In 2013, Time Warner Cable (since acquired by Charter Communications) struck an $8.35 billion deal with the LA Dodgers to create LA SportsNet, the exclusive home of LA Dodgers games. To recoup its investment, Time Warner Cable demanded exorbitant prices from competing cable providers if they wanted access to the channel. Unsurprisingly, all of Time Warner Cable’s competitors in the region balked at the $5 per subscriber asking price.
Several years later, a massive portion of Los Angeles still can’t watch their favorite baseball team, since Time Warner Cable’s asking price not only kept competing cable operators from delivering the channel, but prohibited over-the-air broadcasts of the games.
Last November, a new wrinkle emerged in the standoff after the Department of Justice sued AT&T (now owner of DirecTV) for being a “ringleader” in a collusion effort involving the channel. The DOJ effectively claimed that DirecTV, Cox, and other regional cable providers violated antitrust law by sharing private company data during their coordinated effort against Time Warner Cable’s exclusive arrangement and higher rates. The original complaint stated that this “unlawful information exchange” violated consumers’ rights to fair channel price negotiations:
“As the complaint explains, Dodgers fans were denied a fair competitive process when DIRECTV orchestrated a series of information exchanges with direct competitors that ultimately made consumers less likely to be able to watch their hometown team,” said Deputy Assistant Attorney General Jonathan Sallet of the Justice Department’s Antitrust Division. “Competition, not collusion, best serves consumers and that is especially true when, as with pay-television providers, consumers have only a handful of choices in the marketplace.”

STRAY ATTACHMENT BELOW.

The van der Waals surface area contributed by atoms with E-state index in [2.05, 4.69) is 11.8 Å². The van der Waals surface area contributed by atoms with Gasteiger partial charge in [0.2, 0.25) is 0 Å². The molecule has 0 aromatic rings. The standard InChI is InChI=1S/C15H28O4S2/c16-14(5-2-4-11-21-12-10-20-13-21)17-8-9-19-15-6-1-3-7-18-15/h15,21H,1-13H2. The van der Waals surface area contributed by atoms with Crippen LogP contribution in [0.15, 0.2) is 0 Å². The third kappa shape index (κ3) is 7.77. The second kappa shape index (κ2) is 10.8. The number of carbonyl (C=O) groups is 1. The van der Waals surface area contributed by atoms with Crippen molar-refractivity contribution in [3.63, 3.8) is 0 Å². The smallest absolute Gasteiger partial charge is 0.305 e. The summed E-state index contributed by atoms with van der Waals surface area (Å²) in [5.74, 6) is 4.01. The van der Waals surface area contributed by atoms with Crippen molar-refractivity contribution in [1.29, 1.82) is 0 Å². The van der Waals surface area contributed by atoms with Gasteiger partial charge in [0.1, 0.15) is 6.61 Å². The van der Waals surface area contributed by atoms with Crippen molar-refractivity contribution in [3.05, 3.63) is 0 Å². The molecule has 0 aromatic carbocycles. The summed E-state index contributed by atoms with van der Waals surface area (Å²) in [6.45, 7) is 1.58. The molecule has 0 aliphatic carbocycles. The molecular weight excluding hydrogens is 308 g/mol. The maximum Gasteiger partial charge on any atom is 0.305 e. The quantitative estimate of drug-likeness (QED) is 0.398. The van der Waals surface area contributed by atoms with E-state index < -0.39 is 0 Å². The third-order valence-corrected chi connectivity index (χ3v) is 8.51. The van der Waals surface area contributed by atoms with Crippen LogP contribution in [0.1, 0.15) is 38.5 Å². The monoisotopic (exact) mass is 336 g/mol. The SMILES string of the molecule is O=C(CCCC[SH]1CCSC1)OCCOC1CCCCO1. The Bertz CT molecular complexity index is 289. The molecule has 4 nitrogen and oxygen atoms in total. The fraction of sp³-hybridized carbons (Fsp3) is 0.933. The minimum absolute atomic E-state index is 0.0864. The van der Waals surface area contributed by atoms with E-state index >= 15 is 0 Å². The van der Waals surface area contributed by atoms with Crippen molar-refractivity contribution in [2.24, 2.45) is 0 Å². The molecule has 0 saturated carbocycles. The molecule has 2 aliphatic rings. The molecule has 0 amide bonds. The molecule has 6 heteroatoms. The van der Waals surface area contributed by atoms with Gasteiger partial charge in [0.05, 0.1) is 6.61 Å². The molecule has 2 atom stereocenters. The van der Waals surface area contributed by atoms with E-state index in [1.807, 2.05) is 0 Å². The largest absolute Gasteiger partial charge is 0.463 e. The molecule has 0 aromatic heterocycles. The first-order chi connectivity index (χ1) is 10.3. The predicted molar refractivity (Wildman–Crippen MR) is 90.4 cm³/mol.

Fast forward a few months and a new administration, however, and the Department of Justice has announced that it has settled its lawsuit against AT&T. According to the DOJ, AT&T has agreed to monitor its employees so they do not illegally share information about sensitive contract negotiations with competitors. This, the DOJ states, should wind up being a boon for consumers:
“When competitors email, text, or otherwise share confidential and strategically sensitive information with each other to avoid competing, consumers lose,” said Acting Assistant Attorney General Brent Snyder of the Justice Department’s Antitrust Division. “Today’s settlement promotes competition among pay-television providers and prevents AT&T and DIRECTV from engaging in illegal conduct that thwarts the competitive process.”
And yes, it makes sense to enforce existing antitrust law prohibiting covert collusion between companies. The problem, of course, is that nothing in the settlement fixes the original issue of Los Angeles residents being unable to actually watch these games due to Charter’s exclusive deal with the Dodgers. Nor does it address the fact that cable providers increasingly pad consumer bills with “regional sports fees” that pay for these networks (which they often already own), but are designed to help providers falsely advertise a lower rate at the point of sale (something regulators truly couldn’t care less about).
So while the settlement slaps the wrists of companies that technically broke the law to do battle with Charter’s exclusive arrangement, nothing about it really makes things arguably better for the consumer. And with the DOJ’s new incoming antitrust boss having formerly lobbied for both AT&T and Dish Network (he’s previously supported AT&T’s $85 billion plan to acquire Time Warner) the all-too-familiar anti-consumer dysfunction bone-grafted to the cable and broadcast sector isn’t likely to evaporate anytime soon, even with the added benefit of streaming competition.
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Author: Karl Bode